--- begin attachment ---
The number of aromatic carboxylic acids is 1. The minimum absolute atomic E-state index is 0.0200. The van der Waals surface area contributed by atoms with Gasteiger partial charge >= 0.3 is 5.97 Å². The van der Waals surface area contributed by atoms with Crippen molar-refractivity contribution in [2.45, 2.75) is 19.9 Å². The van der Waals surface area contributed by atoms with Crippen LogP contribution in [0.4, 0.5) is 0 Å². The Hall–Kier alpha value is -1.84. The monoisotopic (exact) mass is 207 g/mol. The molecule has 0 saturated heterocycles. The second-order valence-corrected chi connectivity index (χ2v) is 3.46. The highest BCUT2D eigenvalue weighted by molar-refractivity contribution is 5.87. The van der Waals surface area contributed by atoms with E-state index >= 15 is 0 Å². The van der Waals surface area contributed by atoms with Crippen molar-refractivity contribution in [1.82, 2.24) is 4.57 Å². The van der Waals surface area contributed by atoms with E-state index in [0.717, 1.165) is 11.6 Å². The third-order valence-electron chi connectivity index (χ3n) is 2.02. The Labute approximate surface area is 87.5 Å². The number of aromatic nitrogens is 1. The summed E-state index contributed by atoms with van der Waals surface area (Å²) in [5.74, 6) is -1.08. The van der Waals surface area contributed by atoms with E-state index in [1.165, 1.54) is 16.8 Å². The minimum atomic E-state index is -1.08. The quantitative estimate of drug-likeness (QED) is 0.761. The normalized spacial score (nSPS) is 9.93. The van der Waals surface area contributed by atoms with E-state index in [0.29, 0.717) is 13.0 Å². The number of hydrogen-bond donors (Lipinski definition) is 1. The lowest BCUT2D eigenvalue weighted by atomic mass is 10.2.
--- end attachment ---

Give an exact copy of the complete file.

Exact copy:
The number of aromatic carboxylic acids is 1. The minimum absolute atomic E-state index is 0.0200. The van der Waals surface area contributed by atoms with Gasteiger partial charge >= 0.3 is 5.97 Å². The van der Waals surface area contributed by atoms with Crippen molar-refractivity contribution in [2.45, 2.75) is 19.9 Å². The van der Waals surface area contributed by atoms with Crippen LogP contribution in [0.4, 0.5) is 0 Å². The Hall–Kier alpha value is -1.84. The monoisotopic (exact) mass is 207 g/mol. The molecule has 0 saturated heterocycles. The second-order valence-corrected chi connectivity index (χ2v) is 3.46. The highest BCUT2D eigenvalue weighted by molar-refractivity contribution is 5.87. The van der Waals surface area contributed by atoms with E-state index >= 15 is 0 Å². The van der Waals surface area contributed by atoms with Crippen molar-refractivity contribution in [1.82, 2.24) is 4.57 Å². The van der Waals surface area contributed by atoms with E-state index in [0.717, 1.165) is 11.6 Å². The third-order valence-electron chi connectivity index (χ3n) is 2.02. The Labute approximate surface area is 87.5 Å². The number of aromatic nitrogens is 1. The summed E-state index contributed by atoms with van der Waals surface area (Å²) in [5.74, 6) is -1.08. The van der Waals surface area contributed by atoms with E-state index in [1.165, 1.54) is 16.8 Å². The minimum atomic E-state index is -1.08. The quantitative estimate of drug-likeness (QED) is 0.761. The normalized spacial score (nSPS) is 9.93. The van der Waals surface area contributed by atoms with E-state index in [0.29, 0.717) is 13.0 Å². The number of hydrogen-bond donors (Lipinski definition) is 1. The lowest BCUT2D eigenvalue weighted by atomic mass is 10.2.